The original sensor
Heat-sensing protein guides sperm to egg
The miracle of pregnancy starts with the miraculous journey of the sperm to the egg.
Now, scientists at the Weizmann Institute of Science have further refined the understanding of just how that journey occurs: thanks, in part, to a family of proteins called opsins on the sperms' surface, which help the sperm sense the heat of the fertilization site and thereby direct themselves toward it.
A new study published in Scientific Reports by Prof. Michael Eisenbach of the Department of Biological Chemistry reveals that the opsins convey signals to the sperm, and enable them to propel themselves toward the egg. In earlier studies, Prof. Eisenbach has shown that sperm sense the fertilization site’s relative warmth in comparison to the temperature in the rest of the fallopian tube, and that once the sperm get closer to the egg, they pick up on the egg’s chemical signals.
Opsins are best known for their role in an entirely different sphere: the human visual system. They are light-sensitive proteins found in the retina; five groups of opsins are involved in vision, mediating the conversion of a photon of light into an electrochemical signal.
In the current study, Prof. Eisenbach’s team found that several proteins in the opsin family were present on the surface of mouse and human sperm. Each opsin has its own distribution pattern on the sperm, and each makes a contribution to heat sensing.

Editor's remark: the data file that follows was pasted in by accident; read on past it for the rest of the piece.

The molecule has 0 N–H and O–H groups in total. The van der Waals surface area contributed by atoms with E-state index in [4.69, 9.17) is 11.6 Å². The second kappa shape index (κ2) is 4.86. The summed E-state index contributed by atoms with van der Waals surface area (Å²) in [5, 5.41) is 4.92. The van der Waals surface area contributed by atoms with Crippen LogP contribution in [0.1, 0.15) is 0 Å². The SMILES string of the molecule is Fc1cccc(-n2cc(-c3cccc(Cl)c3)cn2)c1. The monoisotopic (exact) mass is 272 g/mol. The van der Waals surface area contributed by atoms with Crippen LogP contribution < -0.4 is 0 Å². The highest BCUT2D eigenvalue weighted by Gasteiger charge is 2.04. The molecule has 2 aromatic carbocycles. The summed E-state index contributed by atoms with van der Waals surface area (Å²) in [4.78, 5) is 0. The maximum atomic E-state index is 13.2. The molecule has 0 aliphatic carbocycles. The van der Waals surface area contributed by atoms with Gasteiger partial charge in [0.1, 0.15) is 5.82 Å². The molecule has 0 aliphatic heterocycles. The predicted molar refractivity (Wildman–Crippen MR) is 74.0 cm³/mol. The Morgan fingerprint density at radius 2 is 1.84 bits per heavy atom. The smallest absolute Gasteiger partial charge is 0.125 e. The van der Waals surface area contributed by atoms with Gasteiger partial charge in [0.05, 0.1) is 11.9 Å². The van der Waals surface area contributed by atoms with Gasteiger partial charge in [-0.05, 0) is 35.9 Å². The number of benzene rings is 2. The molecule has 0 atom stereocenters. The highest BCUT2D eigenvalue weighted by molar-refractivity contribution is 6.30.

In the study, when the researchers blocked the signals from these opsins, the sperm failed to swim from a cooler to a warmer chamber. “As in all important processes in nature, the sperm rely on more than one mechanism in their navigation, so that if one breaks down, others can provide a back-up,” Prof. Eisenbach says.
The discovery could help in the quest to solve infertility issues. Moreover, it has opened a new avenue of exploration: It may explain the presence of opsins in organs that, like the fallopian tube, are not exposed to light, including the lungs and the liver, suggesting that opsins may be performing heat-sensing functions in these parts of the body.
The heat sensitivity of sperm is extremely high. From a distance equivalent to the length of one sperm cell, they can sense differences in temperature as miniscule as 0.0006 of a degree C - less than one thousandth of a degree. This sensitivity enables them to be guided by a very gradual increase in temperature on the way to the fertilization site.
The study was conducted by Dr. Serafín Pérez-Cerezales, Dr. Sergii Boryshpolets, Oshri Afanzar, Dr. Reinat Nevo and Vladimir Kiss of the Department of Biological Chemistry, and Dr. Alexander Brandis of the Department of Biological Services.
Prof. Michael Eisenbach’s research is supported by the Benoziyo Endowment Fund for the Advancement of Science.
Prof. Michael Eisenbach